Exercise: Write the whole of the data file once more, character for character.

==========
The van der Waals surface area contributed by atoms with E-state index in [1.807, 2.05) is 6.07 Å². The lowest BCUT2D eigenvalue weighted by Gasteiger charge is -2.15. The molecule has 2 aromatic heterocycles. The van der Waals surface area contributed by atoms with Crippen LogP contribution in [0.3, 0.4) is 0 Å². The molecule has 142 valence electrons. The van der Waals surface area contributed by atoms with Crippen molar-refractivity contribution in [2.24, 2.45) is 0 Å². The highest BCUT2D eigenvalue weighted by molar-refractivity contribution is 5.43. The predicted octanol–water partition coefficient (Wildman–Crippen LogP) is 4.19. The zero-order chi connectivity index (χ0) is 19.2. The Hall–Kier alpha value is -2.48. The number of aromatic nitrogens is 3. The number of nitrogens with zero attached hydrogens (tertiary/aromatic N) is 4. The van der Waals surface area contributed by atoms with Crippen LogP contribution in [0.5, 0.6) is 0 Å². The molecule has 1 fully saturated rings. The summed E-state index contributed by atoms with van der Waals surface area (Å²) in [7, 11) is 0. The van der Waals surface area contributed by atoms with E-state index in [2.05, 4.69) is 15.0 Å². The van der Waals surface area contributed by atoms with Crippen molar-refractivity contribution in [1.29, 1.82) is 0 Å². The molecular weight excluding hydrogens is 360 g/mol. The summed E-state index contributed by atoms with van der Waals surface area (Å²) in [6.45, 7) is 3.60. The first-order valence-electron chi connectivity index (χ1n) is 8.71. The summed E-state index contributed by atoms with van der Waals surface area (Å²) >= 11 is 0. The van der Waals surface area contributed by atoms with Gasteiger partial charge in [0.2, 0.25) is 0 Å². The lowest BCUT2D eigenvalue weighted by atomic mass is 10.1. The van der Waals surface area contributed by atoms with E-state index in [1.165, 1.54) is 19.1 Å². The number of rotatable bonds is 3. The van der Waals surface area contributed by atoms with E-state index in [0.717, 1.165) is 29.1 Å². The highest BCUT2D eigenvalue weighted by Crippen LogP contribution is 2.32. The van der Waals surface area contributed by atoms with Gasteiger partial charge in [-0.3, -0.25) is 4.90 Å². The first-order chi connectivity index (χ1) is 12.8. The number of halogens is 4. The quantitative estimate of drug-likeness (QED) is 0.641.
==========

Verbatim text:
The van der Waals surface area contributed by atoms with E-state index in [1.807, 2.05) is 6.07 Å². The lowest BCUT2D eigenvalue weighted by Gasteiger charge is -2.15. The molecule has 2 aromatic heterocycles. The van der Waals surface area contributed by atoms with Crippen LogP contribution in [0.3, 0.4) is 0 Å². The molecule has 142 valence electrons. The van der Waals surface area contributed by atoms with Crippen molar-refractivity contribution in [2.24, 2.45) is 0 Å². The highest BCUT2D eigenvalue weighted by molar-refractivity contribution is 5.43. The predicted octanol–water partition coefficient (Wildman–Crippen LogP) is 4.19. The zero-order chi connectivity index (χ0) is 19.2. The Hall–Kier alpha value is -2.48. The number of aromatic nitrogens is 3. The number of nitrogens with zero attached hydrogens (tertiary/aromatic N) is 4. The van der Waals surface area contributed by atoms with Crippen LogP contribution in [0.5, 0.6) is 0 Å². The molecule has 1 fully saturated rings. The summed E-state index contributed by atoms with van der Waals surface area (Å²) in [7, 11) is 0. The van der Waals surface area contributed by atoms with E-state index in [2.05, 4.69) is 15.0 Å². The van der Waals surface area contributed by atoms with Crippen molar-refractivity contribution in [1.29, 1.82) is 0 Å². The molecular weight excluding hydrogens is 360 g/mol. The summed E-state index contributed by atoms with van der Waals surface area (Å²) in [6.45, 7) is 3.60. The first-order valence-electron chi connectivity index (χ1n) is 8.71. The summed E-state index contributed by atoms with van der Waals surface area (Å²) >= 11 is 0. The van der Waals surface area contributed by atoms with Gasteiger partial charge in [0.2, 0.25) is 0 Å². The lowest BCUT2D eigenvalue weighted by atomic mass is 10.1. The van der Waals surface area contributed by atoms with E-state index in [1.165, 1.54) is 19.1 Å². The number of rotatable bonds is 3. The van der Waals surface area contributed by atoms with E-state index in [0.717, 1.165) is 29.1 Å². The highest BCUT2D eigenvalue weighted by Crippen LogP contribution is 2.32. The van der Waals surface area contributed by atoms with Gasteiger partial charge in [-0.3, -0.25) is 4.90 Å². The first-order chi connectivity index (χ1) is 12.8. The number of halogens is 4. The quantitative estimate of drug-likeness (QED) is 0.641.